There is no doubt that the political setbacks of this crisis will not stop at the borders of a Member State, which means that we are heading towards major transformations on the European continent that may threaten the disintegration of the Union.
Written by: Hassan Mahareeq-Board Member at REFORM
The emerging Coronavirus cast all its weight on Europe, causing a massive shock that led to a state of political confusion, mainly on the decision-making level, in European countries. As a result of the enormous pressure on health facilities, which remain crowded with large numbers of infected individuals, medical and biological information is inconsistent. As a precautionary measure, European countries have taken different directions in imposing measures to limit the spread of Covid-19, and some have even taken advantage of this crisis to reinforce their political power and control. For example, the Hungarian Prime Minister, Viktor Orban, directly legislated a number of decisions that impose restrictions on judges, academics, and civil society institutions. The Parliament has approved a bill that authorizes him to take necessary measures, and rule by decree to stop the spread of the Coronavirus. The European Union considered this as a flagrant violation of the values on which the European Union was established.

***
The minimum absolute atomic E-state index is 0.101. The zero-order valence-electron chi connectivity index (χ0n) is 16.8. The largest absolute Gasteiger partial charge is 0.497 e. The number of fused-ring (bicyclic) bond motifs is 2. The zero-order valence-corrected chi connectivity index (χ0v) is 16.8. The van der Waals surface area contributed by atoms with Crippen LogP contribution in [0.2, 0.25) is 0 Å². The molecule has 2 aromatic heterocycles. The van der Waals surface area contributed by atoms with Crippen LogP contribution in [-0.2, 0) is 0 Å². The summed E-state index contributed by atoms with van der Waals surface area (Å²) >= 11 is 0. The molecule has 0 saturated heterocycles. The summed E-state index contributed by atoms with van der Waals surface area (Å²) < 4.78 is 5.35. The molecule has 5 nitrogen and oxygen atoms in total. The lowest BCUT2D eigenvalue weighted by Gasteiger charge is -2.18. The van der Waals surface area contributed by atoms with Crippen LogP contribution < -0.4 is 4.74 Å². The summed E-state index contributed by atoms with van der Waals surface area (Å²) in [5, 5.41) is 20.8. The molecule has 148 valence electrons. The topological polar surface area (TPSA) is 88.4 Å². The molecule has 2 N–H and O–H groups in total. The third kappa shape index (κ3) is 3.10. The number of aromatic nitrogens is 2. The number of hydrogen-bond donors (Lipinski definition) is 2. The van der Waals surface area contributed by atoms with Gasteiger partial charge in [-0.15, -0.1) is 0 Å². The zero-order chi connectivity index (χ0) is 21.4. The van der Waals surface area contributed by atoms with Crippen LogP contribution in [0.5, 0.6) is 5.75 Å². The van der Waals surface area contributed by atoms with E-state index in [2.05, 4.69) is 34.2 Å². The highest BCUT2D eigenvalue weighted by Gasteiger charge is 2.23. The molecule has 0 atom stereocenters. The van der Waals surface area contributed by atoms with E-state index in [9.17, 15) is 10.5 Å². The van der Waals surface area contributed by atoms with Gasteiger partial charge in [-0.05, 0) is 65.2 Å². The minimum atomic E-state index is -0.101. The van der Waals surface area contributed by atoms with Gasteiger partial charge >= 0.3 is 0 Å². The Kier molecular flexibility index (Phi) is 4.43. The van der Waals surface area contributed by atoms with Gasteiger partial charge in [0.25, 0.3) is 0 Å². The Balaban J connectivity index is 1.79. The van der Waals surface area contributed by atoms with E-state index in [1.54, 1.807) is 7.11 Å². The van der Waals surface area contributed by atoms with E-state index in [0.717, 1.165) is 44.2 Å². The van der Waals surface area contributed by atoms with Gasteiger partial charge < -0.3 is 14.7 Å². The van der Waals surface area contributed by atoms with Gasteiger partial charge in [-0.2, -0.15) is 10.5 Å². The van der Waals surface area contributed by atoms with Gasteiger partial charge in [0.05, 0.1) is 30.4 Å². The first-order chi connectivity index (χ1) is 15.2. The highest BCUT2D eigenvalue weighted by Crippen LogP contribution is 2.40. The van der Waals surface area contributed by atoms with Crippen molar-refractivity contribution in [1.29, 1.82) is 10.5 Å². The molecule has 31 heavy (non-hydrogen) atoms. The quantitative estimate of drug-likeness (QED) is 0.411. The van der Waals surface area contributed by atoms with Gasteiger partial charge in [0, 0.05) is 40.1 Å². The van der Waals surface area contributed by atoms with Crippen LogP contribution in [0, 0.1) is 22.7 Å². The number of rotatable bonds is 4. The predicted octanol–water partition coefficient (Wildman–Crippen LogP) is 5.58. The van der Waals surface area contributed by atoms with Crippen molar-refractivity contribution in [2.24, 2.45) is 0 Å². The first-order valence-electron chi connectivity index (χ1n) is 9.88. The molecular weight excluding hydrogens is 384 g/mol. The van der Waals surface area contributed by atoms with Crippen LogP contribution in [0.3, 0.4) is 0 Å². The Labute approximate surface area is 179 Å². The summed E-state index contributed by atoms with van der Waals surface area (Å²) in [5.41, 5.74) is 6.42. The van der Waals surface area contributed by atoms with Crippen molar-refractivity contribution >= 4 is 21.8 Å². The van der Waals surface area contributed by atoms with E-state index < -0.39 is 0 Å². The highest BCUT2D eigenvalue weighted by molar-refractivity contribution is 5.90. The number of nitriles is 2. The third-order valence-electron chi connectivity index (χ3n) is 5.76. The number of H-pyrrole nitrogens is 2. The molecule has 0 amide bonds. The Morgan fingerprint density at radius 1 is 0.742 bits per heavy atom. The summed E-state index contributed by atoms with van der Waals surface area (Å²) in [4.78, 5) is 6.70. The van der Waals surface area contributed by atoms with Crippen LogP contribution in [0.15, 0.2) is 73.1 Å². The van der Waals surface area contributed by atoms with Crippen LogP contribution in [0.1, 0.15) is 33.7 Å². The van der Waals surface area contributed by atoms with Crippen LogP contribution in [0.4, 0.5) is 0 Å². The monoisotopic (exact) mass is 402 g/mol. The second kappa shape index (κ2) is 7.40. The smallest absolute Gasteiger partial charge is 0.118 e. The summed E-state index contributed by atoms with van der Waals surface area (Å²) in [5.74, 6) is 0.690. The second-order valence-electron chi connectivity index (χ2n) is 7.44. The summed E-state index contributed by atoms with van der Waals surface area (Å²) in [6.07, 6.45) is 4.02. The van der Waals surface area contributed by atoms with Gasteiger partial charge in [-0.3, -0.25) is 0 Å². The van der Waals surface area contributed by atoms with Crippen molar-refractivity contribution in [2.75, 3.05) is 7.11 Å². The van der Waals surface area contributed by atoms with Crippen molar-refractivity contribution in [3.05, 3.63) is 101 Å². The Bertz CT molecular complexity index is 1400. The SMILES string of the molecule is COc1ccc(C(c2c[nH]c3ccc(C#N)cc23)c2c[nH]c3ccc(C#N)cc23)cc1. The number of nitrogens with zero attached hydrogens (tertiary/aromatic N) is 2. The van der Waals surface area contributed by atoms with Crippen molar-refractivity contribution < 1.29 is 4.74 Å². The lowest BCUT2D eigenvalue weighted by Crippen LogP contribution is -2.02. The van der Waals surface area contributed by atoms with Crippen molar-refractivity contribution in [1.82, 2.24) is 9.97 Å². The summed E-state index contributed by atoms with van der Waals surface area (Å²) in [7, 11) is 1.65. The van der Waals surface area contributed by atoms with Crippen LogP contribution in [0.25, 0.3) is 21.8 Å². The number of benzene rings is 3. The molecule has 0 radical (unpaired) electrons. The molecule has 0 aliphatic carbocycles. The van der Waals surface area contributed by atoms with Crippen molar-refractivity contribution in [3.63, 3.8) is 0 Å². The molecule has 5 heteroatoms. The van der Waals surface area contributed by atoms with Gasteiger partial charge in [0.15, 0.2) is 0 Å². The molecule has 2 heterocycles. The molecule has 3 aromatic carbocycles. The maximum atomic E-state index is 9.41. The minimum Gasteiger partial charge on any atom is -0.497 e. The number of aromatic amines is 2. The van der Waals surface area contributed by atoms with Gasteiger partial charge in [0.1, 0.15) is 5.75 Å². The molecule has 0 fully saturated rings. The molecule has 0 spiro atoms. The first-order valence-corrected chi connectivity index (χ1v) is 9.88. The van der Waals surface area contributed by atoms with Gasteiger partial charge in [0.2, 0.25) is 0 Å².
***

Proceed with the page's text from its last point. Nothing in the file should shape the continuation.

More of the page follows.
It is expected that other European governments will follow the same approach taken by the Hungarian government, as a result of the inability of the European Union’s institutions to promote the value of solidarity, in a practical way, amongst the Member States to confront this pandemic. Italy, a founding member of the EU, as well as Spain, were left alone to combat the Covid-19 outbreak, despite the calls of the governments of these countries to urgently intervene. The Union failed to coordinate the efforts of its Member States to confront this crisis, which created the impression amongst European citizens that the values on which the Union were based are mere slogans and illusions sold by European elites to their peoples for more than half a century.
The Covid-19 outbreak complements the financial crisis that the Union was exposed to in 2008, the migrant crisis in 2015, and the most recent, of which was the exit of the United Kingdom from the European Union. These crises were accompanied by a number of transformations that resulted in the rise of the conservative right and populist parties in a large number of Member States of the European Union. As a result of the shock caused by the spread of the Coronavirus, the consequences of the political, economic and social transformations will be more profound, putting liberal values at stake. Based on the assumption that politics cannot tolerate emptiness, it is likely that the coming transformations will be in favor of the values of totalitarianism, which are often rooted in periods of economic shock and crisis.